This is definitely the project I sweated the most bullets organizing - a collaboration between experimental/improvising/noise/electronic musicians and freestyling alternative hip-hop mc's. (Hip Hop has been an amazingly innovative form of music over the last 10 years or so, both lyrically and musically.) Ultimately this event was tilted too far in the "experimental" direction, with half the MC's coming from experimental music backgrounds, and only 2 of the instrumental musicians having any real hip-hop experience. Audience members who were "Out" music fans mostly enjoyed the show, but most of the legitimate hip-hop fans left feeling insulted. I'd be interested in trying this event again if I could co-organize with someone with more experience in the hip-hop world who could bring in a larger number of talented and open minded mc's and hip-hop instrumentalists.
The San Francisco/Oakland Voice & Electronics 2 Night Thingy
-Happened in November 2003
An event that refused to be called a festival - 2 nights (thursday and following tuesday) of singers being paired up with electronic musicians to process their vocalizations as musical accompaniment. The vocalists ranged from 20th century vocal performers to spoken word artists to death metal singers. The electronic folks used everything from guitar pedals to laptop computers.
CD Compilation Projects
See the "Music" page.
Suitcase Ensemble For approximately 8 to 10 musicians. Requires a director (who is not performing), a highly visible clock, and a highly visible place to post numbers.
-The musicians are only allowed to bring what they can carry in a medium-sized suitcase, including amplification if needed.
-The musicians are not allowed to reveal the contents of their suitcases until the moment they are playing. The score itself borrows some ideas from Joe Zitt and Hanuman Zhang.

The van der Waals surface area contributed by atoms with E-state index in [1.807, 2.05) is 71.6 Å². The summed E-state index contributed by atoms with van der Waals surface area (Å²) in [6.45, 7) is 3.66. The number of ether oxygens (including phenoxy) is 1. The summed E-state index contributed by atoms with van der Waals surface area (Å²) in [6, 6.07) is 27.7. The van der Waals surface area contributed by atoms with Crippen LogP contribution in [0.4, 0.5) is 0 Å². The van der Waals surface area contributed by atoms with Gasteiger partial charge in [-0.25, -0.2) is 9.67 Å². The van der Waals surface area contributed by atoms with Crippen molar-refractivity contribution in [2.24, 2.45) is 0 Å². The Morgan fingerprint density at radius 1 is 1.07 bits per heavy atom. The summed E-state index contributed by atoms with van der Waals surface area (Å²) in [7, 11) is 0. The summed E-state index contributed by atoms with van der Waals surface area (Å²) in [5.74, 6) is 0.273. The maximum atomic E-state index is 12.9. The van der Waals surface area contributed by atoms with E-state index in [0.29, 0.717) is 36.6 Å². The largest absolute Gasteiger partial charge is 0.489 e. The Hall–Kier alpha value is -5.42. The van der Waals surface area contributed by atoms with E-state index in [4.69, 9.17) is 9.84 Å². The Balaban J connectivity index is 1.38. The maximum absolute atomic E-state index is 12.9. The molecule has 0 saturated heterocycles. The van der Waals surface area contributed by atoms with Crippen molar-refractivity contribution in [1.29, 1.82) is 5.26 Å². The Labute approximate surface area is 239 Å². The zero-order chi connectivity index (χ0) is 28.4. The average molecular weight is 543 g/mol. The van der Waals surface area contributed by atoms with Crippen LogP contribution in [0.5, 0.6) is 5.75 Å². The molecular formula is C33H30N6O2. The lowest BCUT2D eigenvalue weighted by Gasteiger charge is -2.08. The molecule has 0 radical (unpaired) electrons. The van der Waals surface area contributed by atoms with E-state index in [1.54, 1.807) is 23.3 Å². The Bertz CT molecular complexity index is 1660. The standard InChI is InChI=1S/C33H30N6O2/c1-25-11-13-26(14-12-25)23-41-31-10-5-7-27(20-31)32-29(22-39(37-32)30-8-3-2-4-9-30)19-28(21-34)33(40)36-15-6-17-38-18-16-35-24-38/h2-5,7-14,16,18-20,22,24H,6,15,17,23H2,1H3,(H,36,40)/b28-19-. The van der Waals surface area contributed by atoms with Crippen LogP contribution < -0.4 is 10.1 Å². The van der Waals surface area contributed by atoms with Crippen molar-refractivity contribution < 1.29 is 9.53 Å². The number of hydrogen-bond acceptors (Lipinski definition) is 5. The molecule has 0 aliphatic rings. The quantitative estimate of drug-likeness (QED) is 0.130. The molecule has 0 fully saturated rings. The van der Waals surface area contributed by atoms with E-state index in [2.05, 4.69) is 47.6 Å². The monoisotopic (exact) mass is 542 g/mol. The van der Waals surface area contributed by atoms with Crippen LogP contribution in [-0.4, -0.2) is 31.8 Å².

The written score is simply a number indicated for each period of 8 or 10 minutes. The number represents the number of musicians playing simultaneously.
Musicians position themselves in a half-circle, facing the audience.
Each musician should be able to make eye contact with the director and any other musician. At the beginning of the piece, the director displays the first number, and chooses that number of musicians to begin. The musicians begin
improvising together. Each individual will play for a period of time between one note and 90 seconds, stopping when he feels he is "done". At this point, he will "tag in" the musician he feels would make the most appropriate contribution to the current music. (Tagging in is done by making eye contact with another musician and either pointing or nodding to him.) Musicians continue playing briefly and tagging-in others in such a way that the music
does not stop, and the number of musicians is the same as the number displayed.
After 8 or 10 minutes passes, the director changes the number that's displayed, and tags-in or tags-out musicians as necessary to meet that number. Tagging out is (done by making eye contact with a performing musician and making a horizontal sweeping gesture with the hand. The director is the only person who can tag out.)
The piece ends if either 1) the director changes the visible number to "zero" after the last period of 10 minutes or 2) during the last period of 10 minutes, the current musicians all find it appropriate to stop.
All suitcases should be carry-on size or smaller. (Carry-on size is 22" x 14" x 9".) Duffel bags, backpacks, shopping
bags, etc. should not be substituted for suitcases, but containers that closely resemble suitcases (rectangular, similar dimensions, including hinges and a handle) are allowed. Items should not extend beyond the dimensions of the suitcase when it is closed - if it's slightly larger than your suitcase, it's too large. These rules are intended to both provide a visual element to the show, and to encourage many musicians to work outside what they would consider their "standard" instrumentation.